Hello, everyone out there and welcome. I’m Vicki Hanson, the president of ACM and I’m really thrilled
to be here tonight. ACM initiated the Turing Award in 1966 to recognize contributions of
lasting and major technical importance to the
computing field. We’re indeed fortunate
that the 45th international symposium on computer architecture, is the venue for this year’s ACM, AM Turing Lecture As a result of the
fundamental contributions to the development of energy efficient RISC-based processors, the two recipients of
the 2017 Turing Award have played a key role both in the mobile and in the internet of things revolutions. John L. Hennessy, former president of
Stanford University and David A. Patterson, retired president I said that before, retired professor of the University of California, Berkeley and former president of ACM conceived of using a set of simple and general instructions that
needed fewer transistors, and that’s reduced
the amount of work a computer most perform. The concept was revolutionary. The work led by Hennessy at Sanford and Patterson at Berkeley would result in a systematic,
quantitative approach to designing faster,
lower power and reduced instruction
set microprocessors. Patterson’s Berkeley team coined
the term RISC and built the RISC one processor in 1982. It would later be commercialized
by Sun Microsystems and a SPARC microarchitecture. Hennessy co-founded MIPS
Computer Systems in 1984 to commercialize the Stanford team’s work. Over the past quarter-century,
their textbook Computer Architecture, A Quantitative Approach, which is now in its sixth edition has influenced generations of engineers
and computer designers who would adopt and further
refine their ideas. It would become the foundation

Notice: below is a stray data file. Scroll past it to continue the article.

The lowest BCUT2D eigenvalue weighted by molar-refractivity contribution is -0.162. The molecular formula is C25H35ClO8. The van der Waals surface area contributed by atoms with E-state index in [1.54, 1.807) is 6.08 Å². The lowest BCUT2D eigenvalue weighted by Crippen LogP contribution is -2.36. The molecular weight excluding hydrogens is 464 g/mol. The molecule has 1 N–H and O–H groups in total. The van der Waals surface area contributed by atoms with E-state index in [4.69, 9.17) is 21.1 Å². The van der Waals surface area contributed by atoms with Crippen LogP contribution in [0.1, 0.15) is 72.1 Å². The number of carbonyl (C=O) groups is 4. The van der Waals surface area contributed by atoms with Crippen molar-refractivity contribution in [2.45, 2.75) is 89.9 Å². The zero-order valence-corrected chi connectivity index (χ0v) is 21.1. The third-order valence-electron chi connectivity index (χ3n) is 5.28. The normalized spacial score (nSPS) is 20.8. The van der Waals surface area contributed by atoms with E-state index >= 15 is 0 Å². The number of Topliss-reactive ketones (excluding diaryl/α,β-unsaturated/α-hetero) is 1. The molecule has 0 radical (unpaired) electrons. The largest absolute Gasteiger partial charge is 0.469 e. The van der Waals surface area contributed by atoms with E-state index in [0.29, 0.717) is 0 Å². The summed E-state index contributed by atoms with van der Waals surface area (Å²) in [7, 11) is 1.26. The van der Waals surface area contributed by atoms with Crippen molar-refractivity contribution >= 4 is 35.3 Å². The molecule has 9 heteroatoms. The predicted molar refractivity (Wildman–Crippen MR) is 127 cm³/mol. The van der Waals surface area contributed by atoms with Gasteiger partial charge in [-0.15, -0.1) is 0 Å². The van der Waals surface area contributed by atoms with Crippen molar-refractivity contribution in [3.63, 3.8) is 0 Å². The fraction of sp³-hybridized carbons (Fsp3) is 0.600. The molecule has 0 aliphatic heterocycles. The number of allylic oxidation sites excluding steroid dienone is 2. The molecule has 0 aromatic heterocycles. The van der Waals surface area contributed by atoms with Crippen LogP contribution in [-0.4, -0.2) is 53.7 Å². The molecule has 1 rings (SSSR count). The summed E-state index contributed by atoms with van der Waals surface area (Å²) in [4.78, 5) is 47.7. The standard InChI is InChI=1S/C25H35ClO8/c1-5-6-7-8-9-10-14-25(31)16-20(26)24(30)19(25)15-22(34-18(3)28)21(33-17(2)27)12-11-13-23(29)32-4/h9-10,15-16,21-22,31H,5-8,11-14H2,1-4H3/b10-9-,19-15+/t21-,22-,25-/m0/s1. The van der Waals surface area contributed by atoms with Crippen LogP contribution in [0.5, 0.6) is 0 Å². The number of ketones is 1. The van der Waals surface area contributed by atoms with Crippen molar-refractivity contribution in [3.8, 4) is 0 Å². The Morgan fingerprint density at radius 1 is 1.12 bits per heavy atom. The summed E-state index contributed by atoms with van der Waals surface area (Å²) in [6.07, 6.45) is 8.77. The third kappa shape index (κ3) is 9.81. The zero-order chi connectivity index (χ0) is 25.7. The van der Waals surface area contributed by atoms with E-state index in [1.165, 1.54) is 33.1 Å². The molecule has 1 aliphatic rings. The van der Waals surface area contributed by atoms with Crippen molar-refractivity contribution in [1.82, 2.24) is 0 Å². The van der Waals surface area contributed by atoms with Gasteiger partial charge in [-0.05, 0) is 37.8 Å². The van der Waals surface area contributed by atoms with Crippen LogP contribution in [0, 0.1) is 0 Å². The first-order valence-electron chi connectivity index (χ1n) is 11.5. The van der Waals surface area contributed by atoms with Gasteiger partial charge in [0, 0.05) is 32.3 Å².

for our ability to model and analyze the architectures
of new processors thus accelerating advancers in microprocessor design. Today, 99% of the more than 16 billion microprocessors produced
annually are RISC processors. They are found in nearly all
smartphones, tablets, and in the billions of embedded devices that comprise the internet of things. It’s my privilege to introduce
our 2017 Turing Laureates, John Hennessy, Chairman of
the Board of Alphabet Inc. and Director of the Knight-Hennessy
Scholars program at Stanford University and Dave Patterson, distinguished
engineer at Google and Vice Chair of the Board
of the RISC-V Foundation. John and Dave, welcome. Alright. So, when John and I were
figuring out how to do this, it just seemed like it would be crazy if we gave two independent
lectures given our career. So, we’re going to do this as tag team. So, part one is going to be
history, we’re going to do the history of computer
architecture in about 20 minutes, I’m going to do that part.
John is going to do part two, talking about the
challenges facing our field we’re going to tag team, doing the first part on domain specific
architecture and me doing the last part. And then there’s time for
questions and answers, and we’re looking forward to that. Okay let’s go back 50 some years, early 1960s, IBM had this problem, IBM had four incompatible
lines of computers and when incompatible, the
instruction sets are different, the software stacks are different, , the operating system
different, the IO is different and the markets are different. So, IBM engineers had this idea that they would bet the company, bet the whole company that they
could have a single instruction set that would handle all
four independent lines that they’d unify around that To pull that off then and now
the hard part is control, but Maurice Wilkes, the second
person to win the Turing Award and from our — from our field had
this idea of how to make it easier to build control and his idea
was called microprogramming. The insight, the logic is what
and his technology at the time was more expensive than ROM or RAM, but ROM was cheaper than
RAM and was faster, so let’s specify control
as a read-only memory and they called each word of that
control memory microinstruction. So, IBM was going to bet the company, were going to pull this off
using microprogramming. So, on April 1964, they made the biggest announcement
in the company’s history and here’s the example of four